A large number of human rights defenders and trade unionists in south-west Colombia, are in danger after receiving death threats, apparently from the paramilitary Gaitanista Self-Defence Forces of Colombia.

Alexandra Bermudez Osorio, leader of the Peoples’ Congress (Congreso de los Pueblos) and forcibly displaced in 2005, is now living in Spain under the protection programme organised by Amnesty International Spain. Her predecessor, Carlos Pedraza, was killed by paramilitaries last year in the south of Colombia, and she has received death threats. For Spanish speakers, you can see a video sponsored by Medicina Legal here.

Good news! The Supreme Court has ruled gay marriage legal in Colombia.


During April, Brazil’s Congressional committee approved impeachment proceedings against the President, Dilma Rousseff, of the Partido dos Trabalhadores (Worker’s Party) The political crisis is far from ending and has polarised Brazilian society. You can read more about it in the IPI Global Observatory summary.

April 27th marked 100 days until the start of the Rio Olympic Games and Amnesty is trying to  ighlight Rio’s darker reality. At least 11 people were killed at the hands of Rio de Janeiro’s  police during April, including a five-year-old boy, following the worrying rise in deaths at the hands of Rio’s police over the last three years.

Executive Director of Amnesty Brazil, Atila Roque, has called on the organising bodies of Rio 2016 ensure that public security operations do not violate human rights. He calls on the authorities to take a consultative and precautionary approach to public security rather the “shoot-first” mentality that currently prevails.

Naomi Westland, of Amnesty UK recently visited Rio and wrote an insightful article highlighting the reality of favela life with a trigger-happy police force. Over the coming months you can expect to see more on this and actions to take. Twenty years on from the brutal Eldorado dos Carajás massacre of landless farm workers by Brazil’s military police, impunity for crimes committed against rural communities is still the norm. Over 50 murders against rural communities took place last year, making it the deadliest year in more than a decade. You can read more on Amnesty’s website.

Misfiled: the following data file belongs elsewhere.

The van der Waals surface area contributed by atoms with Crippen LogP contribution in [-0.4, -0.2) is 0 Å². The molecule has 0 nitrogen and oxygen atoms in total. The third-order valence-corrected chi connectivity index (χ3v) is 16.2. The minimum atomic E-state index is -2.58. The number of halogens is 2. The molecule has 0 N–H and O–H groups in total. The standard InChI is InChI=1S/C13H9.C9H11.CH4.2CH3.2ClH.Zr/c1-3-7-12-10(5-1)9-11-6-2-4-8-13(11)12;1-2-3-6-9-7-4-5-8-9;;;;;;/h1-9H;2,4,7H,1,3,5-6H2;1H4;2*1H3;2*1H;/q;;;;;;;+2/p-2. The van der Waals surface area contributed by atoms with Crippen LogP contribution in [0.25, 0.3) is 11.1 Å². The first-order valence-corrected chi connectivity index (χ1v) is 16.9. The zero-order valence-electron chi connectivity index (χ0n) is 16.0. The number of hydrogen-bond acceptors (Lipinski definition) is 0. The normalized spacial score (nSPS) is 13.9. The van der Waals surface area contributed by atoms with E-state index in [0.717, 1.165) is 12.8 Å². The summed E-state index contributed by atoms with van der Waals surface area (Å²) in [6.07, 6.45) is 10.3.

Good news for the Amazonian Arara tribe in Brazil. Survival International reports that after a 30 year long battle, the president has signed a decree establishing their land, CachoeiraSeca (Dry Rapids), as an official reserve. It was part of the legal conditions allowing the building of the Belo Monte Dam further downstream. Though there is still work to be done in enforcing this and ensuring their protection, it is very much a positive step in the rights of indigenous peoples.

Thank you for reading. We wish you well with your actions and please don’t hesitate to reach out with any interesting actions you’ve undertaken.

Richard Crosfield, Graham Minter, Ellie May – A.I.U.K. South America Team